Plea for unity falls on deaf ears

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I have to correct the impression given by the local Labour Party secretary’s letter last week (Facts should be correctly stated) that sought to argue that my previous letter had contained a number of ‘factual inaccuracies’.

Dr Husbands ignores the broad thrust of my argument which was that there was a need for Labour Party unity and that the in-fighting both at national level and local level should stop – whoever the perpetrators were.

Instead the secretary focuses on the minutiae of the local issue which concerned the denial of a legitimate vote in the leadership election of a local trade union member and his (Dr Husbands’) role in it.

In fact Dr Husbands’ argument is only loosely about the facts and is shot through with his own interpretations.

On the facts. The secretary’s clarification of the membership status is clearly correct, however, this is largely irrelevant to the issue.

The person concerned was entitled to a vote under the new party rules as a life long trade unionist and union levy payer irrespective as to whether he was a full party member or not.

In respect of the role of the local executive. It is not credible to argue that the decision to exclude was made by the national executive ‘independent of local parties’ when all local party executives had been asked, in writing, to advise on the acceptability of new members and affiliates by the then deputy leader of the party.

A submission with the authority of a constituency secretary, apparently resulting from a local executive meeting, was bound to be crucial to the decision.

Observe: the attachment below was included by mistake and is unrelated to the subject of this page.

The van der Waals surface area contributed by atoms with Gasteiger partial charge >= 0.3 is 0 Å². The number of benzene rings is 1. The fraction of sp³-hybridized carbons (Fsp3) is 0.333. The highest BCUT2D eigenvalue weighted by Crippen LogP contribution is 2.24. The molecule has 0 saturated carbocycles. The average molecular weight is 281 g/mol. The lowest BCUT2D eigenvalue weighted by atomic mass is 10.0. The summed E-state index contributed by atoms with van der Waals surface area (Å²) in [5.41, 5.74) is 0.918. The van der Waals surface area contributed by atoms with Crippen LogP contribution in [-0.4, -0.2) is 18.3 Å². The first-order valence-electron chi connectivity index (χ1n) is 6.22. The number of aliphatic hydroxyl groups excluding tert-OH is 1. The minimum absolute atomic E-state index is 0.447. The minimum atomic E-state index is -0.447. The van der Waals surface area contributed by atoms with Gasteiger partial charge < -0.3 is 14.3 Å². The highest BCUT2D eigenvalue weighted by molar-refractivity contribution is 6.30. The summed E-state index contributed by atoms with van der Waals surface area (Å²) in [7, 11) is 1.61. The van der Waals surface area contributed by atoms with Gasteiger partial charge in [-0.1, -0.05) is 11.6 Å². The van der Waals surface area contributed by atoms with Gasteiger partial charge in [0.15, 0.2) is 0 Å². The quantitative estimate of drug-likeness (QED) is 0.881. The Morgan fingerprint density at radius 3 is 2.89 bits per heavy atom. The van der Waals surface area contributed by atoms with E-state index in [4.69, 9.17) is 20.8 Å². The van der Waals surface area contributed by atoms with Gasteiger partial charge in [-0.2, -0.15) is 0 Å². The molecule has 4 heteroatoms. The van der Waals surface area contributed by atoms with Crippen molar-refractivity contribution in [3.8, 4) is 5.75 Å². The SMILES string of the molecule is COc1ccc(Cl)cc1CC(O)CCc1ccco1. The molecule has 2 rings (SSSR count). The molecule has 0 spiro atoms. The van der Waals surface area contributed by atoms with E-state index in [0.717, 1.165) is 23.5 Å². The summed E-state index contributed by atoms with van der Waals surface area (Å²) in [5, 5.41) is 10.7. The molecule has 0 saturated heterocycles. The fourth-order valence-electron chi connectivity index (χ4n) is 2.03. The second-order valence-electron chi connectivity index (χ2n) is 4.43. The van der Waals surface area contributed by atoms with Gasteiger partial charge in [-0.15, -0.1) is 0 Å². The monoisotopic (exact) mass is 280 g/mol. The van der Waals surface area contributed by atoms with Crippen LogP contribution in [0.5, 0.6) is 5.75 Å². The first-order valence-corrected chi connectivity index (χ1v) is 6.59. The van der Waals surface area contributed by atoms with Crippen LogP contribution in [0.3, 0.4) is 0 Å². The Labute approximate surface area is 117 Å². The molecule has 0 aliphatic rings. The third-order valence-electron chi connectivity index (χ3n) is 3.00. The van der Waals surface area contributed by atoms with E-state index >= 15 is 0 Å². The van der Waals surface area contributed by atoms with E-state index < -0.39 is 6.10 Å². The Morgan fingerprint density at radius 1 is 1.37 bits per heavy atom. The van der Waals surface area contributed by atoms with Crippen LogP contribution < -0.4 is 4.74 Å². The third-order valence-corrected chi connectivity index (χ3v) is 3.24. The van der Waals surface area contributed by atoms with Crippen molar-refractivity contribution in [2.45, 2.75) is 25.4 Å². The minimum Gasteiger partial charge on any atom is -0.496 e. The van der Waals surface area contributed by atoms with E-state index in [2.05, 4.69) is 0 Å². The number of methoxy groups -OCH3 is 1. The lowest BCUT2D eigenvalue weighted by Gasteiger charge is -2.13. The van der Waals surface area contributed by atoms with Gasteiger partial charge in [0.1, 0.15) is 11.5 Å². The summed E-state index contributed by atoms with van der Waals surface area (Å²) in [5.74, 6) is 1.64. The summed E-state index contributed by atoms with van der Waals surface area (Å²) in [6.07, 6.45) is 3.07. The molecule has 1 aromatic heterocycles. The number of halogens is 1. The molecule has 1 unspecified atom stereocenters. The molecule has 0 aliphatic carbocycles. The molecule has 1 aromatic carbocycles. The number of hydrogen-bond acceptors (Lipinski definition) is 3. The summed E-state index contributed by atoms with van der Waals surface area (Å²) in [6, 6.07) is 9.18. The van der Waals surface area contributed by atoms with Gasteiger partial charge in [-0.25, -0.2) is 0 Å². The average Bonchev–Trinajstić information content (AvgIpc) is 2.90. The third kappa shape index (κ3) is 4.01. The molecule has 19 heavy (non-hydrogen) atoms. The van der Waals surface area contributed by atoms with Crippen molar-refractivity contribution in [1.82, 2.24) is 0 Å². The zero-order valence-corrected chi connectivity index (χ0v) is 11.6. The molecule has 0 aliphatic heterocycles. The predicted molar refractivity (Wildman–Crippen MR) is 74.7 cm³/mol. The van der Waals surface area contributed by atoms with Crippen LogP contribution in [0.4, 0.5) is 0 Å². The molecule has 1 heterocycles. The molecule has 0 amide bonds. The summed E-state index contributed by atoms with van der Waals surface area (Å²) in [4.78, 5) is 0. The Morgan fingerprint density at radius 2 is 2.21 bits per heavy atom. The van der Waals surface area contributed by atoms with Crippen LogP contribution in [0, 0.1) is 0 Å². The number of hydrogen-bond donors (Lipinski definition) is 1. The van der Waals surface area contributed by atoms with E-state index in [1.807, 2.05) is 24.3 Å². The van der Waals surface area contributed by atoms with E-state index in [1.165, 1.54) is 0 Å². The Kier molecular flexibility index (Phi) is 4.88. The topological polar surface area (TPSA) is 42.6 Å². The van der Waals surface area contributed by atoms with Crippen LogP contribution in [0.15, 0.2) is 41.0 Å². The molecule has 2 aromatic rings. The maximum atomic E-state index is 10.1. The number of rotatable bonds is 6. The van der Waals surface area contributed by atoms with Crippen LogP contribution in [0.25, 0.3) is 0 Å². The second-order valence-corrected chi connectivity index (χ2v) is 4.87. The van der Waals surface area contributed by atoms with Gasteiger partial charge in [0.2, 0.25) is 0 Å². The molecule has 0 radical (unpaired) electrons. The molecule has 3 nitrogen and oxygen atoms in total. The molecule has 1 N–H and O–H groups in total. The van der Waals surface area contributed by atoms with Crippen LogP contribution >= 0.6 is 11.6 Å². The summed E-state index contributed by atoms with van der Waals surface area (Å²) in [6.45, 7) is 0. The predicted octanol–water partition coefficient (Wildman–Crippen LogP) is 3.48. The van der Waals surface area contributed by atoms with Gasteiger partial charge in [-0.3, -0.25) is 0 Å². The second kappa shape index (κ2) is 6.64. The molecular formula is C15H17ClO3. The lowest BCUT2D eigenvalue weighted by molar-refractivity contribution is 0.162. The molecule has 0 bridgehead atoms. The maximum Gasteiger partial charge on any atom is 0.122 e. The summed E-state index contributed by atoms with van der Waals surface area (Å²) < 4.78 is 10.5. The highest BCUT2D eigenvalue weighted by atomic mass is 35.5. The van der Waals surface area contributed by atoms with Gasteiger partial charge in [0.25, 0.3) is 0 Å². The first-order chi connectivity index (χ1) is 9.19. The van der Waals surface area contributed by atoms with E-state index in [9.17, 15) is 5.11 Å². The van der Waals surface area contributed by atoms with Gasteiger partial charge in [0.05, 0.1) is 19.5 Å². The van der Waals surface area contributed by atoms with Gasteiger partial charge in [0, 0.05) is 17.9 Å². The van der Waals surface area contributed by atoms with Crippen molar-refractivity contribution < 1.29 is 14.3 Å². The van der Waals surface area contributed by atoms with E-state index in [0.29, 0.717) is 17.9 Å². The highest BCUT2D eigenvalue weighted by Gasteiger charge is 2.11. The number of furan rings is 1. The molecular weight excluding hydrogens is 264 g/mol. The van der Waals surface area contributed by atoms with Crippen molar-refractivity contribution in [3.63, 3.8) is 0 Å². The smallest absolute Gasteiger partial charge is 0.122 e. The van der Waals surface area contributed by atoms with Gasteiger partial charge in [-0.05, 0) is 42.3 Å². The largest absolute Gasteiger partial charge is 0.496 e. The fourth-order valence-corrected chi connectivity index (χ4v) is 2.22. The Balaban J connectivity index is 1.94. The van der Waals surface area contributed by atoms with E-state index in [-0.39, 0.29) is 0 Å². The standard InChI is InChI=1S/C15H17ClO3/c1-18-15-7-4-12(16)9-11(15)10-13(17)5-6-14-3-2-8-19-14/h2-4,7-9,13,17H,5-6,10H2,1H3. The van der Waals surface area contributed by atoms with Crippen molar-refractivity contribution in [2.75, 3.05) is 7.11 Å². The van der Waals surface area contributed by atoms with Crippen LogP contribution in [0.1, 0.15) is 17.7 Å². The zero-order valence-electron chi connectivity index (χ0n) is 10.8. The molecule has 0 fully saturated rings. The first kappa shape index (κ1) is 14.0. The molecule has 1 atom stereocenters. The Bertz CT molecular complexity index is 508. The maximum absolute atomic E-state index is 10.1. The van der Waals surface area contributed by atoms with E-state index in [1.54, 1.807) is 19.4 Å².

On the question of the vote at the meeting.

The vote to reject the motion and thus support the executive’s action as pointed out by Dr Husbands was by 13 votes to 11.

Of the 13, 12 were local officers of the party either at constituency or branch level.

The executive were thus able to convince only one of the ordinary members of the validity of their case.

I believe my statements were, therefore, justified and factually accurate.

On the question of the level of attendance the secretary’s comments are particularly objectionable.

Having denied the discussion of motions put to two previous general meetings and having failed to provide the membership with the so called ‘facts’ (by refusing to circulate relevant papers prior to the meeting) the secretary goes on to presume to know what the members not present at the meeting would have concluded had they had the facts. Astonishing!

As a direct result of the executive’s action the membership as a whole remains totally unaware of both the facts and the action taken.

The executive should now circulate the papers (the facts) in support of their case to at least those members on email (the majority of the party) which could be done at zero cost.

In his final statement the secretary regrets that l have raised this issue in the press.

I do too, but it results from a continuous refusal of the executive to respond to legitimate questions raised by members leaving little option but to air concerns in this way.

Finally, my plea for party unity and an end to interpersonal animosity has again fallen on deaf ears. Sad but factually correct.

Neil Woodroffe

Chichester Close

Bexhill

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